If you’re plugged into the internet and are into video games, then you’ve probably become accustomed to the name Twitch. The online live streaming service has become synonymous with video game related content ranging from simple Let’s Plays, individual commentary, and big live competitive events. For the better part of four years, Twitch has been the place to go with live video game content on the internet. But now there’s a very harsh breeze of change in the air, and it’s coming from the digital conglomerate known as Google.
An article published by The Daily Dot reports that YouTube is preparing to relaunch their live streaming platform focusing largely on live gaming events and E-sports. Even more so, the big announcement according to many sources citied within the live streaming field claim this announcement could come during E3 2015. As YouTube itself is already an incredible large outlet for content creators to post videos about gaming, this will be a hard to ignore shot heard ’round the live streaming world should all of this come to fruition.
Although none of this is officially confirmed by YouTube or Google, there should definitely be a sense of worry for those in the Twitch TV camp. Not just because of the possibilities or ramifications that competition between both companies can have on everyone, but also with what they could be up against. It may take not be immediate, but try to wrap your head around the resources available to YouTube from Google. A company that not only has a pseudo-monopoly on most data floating around the infinite sea we call the internet, as well as the limitless reach among many skilled engineers and staff to construct and maintenance any service they want to create.
The thought of that kind of competition is definitely intimidating, yet not entirely impossible to actually compete with. Where things would really come down to is in the clever implementation of tools and assets that would be offered to content creators among both services. Twitch may be the most massively popular outlet for live streaming video games, but it isn’t infallible. And the same can be said with YouTube and its own video service. Where the problems can be shared amongst both however is if this possible competition comes at the expense of users and content creators out there. If either YouTube or Twitch offers services or creates guidelines that limit or stifle the abilities of creators, or hinders the ease of use for users, then everybody loses. That’s the kind of thing that nobody wants to come out of this, it’s something we definitely don’t need.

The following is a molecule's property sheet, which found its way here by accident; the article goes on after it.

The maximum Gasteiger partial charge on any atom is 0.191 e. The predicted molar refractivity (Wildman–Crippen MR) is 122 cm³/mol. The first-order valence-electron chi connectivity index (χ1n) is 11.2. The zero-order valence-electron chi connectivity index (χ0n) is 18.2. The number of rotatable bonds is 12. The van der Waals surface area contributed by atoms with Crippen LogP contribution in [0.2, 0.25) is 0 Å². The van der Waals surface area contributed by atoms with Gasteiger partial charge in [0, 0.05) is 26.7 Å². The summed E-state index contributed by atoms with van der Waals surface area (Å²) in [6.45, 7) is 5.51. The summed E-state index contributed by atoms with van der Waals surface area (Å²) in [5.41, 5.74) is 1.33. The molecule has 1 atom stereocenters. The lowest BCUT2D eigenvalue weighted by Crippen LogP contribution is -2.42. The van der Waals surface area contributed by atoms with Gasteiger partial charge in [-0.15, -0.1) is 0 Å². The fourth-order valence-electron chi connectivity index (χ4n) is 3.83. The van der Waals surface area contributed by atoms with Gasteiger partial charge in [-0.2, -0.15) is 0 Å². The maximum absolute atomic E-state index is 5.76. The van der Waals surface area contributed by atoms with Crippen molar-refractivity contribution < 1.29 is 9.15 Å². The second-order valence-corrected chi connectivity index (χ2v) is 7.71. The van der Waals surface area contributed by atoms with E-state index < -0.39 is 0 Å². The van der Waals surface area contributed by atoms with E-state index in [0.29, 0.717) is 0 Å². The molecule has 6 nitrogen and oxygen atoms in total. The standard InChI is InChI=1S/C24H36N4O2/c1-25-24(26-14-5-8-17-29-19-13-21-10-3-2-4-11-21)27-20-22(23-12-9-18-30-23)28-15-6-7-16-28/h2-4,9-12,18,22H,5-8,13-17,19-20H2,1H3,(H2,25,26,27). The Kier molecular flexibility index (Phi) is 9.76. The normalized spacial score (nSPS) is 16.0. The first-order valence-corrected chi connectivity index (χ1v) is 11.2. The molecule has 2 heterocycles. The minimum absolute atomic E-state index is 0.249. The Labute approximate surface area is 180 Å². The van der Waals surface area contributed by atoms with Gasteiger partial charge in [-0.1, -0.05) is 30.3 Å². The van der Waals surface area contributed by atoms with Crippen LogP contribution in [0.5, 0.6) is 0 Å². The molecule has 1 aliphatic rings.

Despite YouTube’s vague and unclear response on the matter, Twitch and people who regularly use their service should take a massive note. It will be interesting to see the kind of response that Twitch has when a more formal announcement from YouTube is made. Twitch is a great service to stream just about anything, and has been very kind to the growth of video games and the gaming industry. Yet the possibility of an alternative means of streaming video games, a real heavyweight of competition, could have great ramifications for everyone involved. For all we know, the landscape of live streaming and watching video game content online could change at E3 2015.
Do you think YouTube would make great competition for Twitch for streaming video games? Are you a content creator and worried about this happening? Let us know in the comment section!